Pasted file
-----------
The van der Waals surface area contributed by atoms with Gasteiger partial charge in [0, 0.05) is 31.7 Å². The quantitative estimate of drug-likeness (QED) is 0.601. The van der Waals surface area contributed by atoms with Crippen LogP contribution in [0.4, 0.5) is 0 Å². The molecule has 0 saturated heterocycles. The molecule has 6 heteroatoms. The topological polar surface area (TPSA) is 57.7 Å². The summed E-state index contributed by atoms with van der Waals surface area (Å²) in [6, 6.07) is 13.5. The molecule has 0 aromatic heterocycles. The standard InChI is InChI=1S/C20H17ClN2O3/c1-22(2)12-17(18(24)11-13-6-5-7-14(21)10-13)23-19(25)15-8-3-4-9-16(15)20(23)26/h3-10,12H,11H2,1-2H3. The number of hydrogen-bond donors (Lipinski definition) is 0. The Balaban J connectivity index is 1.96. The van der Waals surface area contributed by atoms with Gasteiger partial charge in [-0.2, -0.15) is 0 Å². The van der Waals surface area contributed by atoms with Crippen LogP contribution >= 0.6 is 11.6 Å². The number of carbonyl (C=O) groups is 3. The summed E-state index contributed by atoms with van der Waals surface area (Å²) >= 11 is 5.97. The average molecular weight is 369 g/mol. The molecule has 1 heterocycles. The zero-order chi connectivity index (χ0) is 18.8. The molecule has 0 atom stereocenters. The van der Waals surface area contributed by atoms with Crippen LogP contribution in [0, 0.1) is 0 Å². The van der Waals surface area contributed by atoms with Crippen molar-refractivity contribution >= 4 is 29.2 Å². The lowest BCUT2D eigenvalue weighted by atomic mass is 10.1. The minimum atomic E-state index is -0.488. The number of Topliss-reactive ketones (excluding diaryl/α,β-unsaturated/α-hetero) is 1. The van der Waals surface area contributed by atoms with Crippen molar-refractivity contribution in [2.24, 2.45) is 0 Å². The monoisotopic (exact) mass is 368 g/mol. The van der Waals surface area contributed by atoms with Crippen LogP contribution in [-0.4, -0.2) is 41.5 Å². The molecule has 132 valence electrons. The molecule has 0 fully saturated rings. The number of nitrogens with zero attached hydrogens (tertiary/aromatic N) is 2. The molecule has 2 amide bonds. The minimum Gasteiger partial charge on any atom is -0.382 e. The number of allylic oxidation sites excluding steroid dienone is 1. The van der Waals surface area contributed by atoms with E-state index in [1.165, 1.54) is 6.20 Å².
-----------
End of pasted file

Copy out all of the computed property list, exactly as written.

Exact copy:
The van der Waals surface area contributed by atoms with Gasteiger partial charge in [0, 0.05) is 31.7 Å². The quantitative estimate of drug-likeness (QED) is 0.601. The van der Waals surface area contributed by atoms with Crippen LogP contribution in [0.4, 0.5) is 0 Å². The molecule has 0 saturated heterocycles. The molecule has 6 heteroatoms. The topological polar surface area (TPSA) is 57.7 Å². The summed E-state index contributed by atoms with van der Waals surface area (Å²) in [6, 6.07) is 13.5. The molecule has 0 aromatic heterocycles. The standard InChI is InChI=1S/C20H17ClN2O3/c1-22(2)12-17(18(24)11-13-6-5-7-14(21)10-13)23-19(25)15-8-3-4-9-16(15)20(23)26/h3-10,12H,11H2,1-2H3. The number of hydrogen-bond donors (Lipinski definition) is 0. The Balaban J connectivity index is 1.96. The van der Waals surface area contributed by atoms with Gasteiger partial charge in [-0.2, -0.15) is 0 Å². The van der Waals surface area contributed by atoms with Crippen LogP contribution >= 0.6 is 11.6 Å². The number of carbonyl (C=O) groups is 3. The summed E-state index contributed by atoms with van der Waals surface area (Å²) >= 11 is 5.97. The average molecular weight is 369 g/mol. The molecule has 1 heterocycles. The zero-order chi connectivity index (χ0) is 18.8. The molecule has 0 atom stereocenters. The van der Waals surface area contributed by atoms with Crippen LogP contribution in [0, 0.1) is 0 Å². The van der Waals surface area contributed by atoms with Crippen molar-refractivity contribution >= 4 is 29.2 Å². The lowest BCUT2D eigenvalue weighted by atomic mass is 10.1. The minimum atomic E-state index is -0.488. The number of Topliss-reactive ketones (excluding diaryl/α,β-unsaturated/α-hetero) is 1. The van der Waals surface area contributed by atoms with Crippen molar-refractivity contribution in [2.24, 2.45) is 0 Å². The monoisotopic (exact) mass is 368 g/mol. The van der Waals surface area contributed by atoms with Crippen LogP contribution in [-0.4, -0.2) is 41.5 Å². The molecule has 132 valence electrons. The molecule has 0 fully saturated rings. The number of nitrogens with zero attached hydrogens (tertiary/aromatic N) is 2. The molecule has 2 amide bonds. The minimum Gasteiger partial charge on any atom is -0.382 e. The number of allylic oxidation sites excluding steroid dienone is 1. The van der Waals surface area contributed by atoms with E-state index in [1.165, 1.54) is 6.20 Å².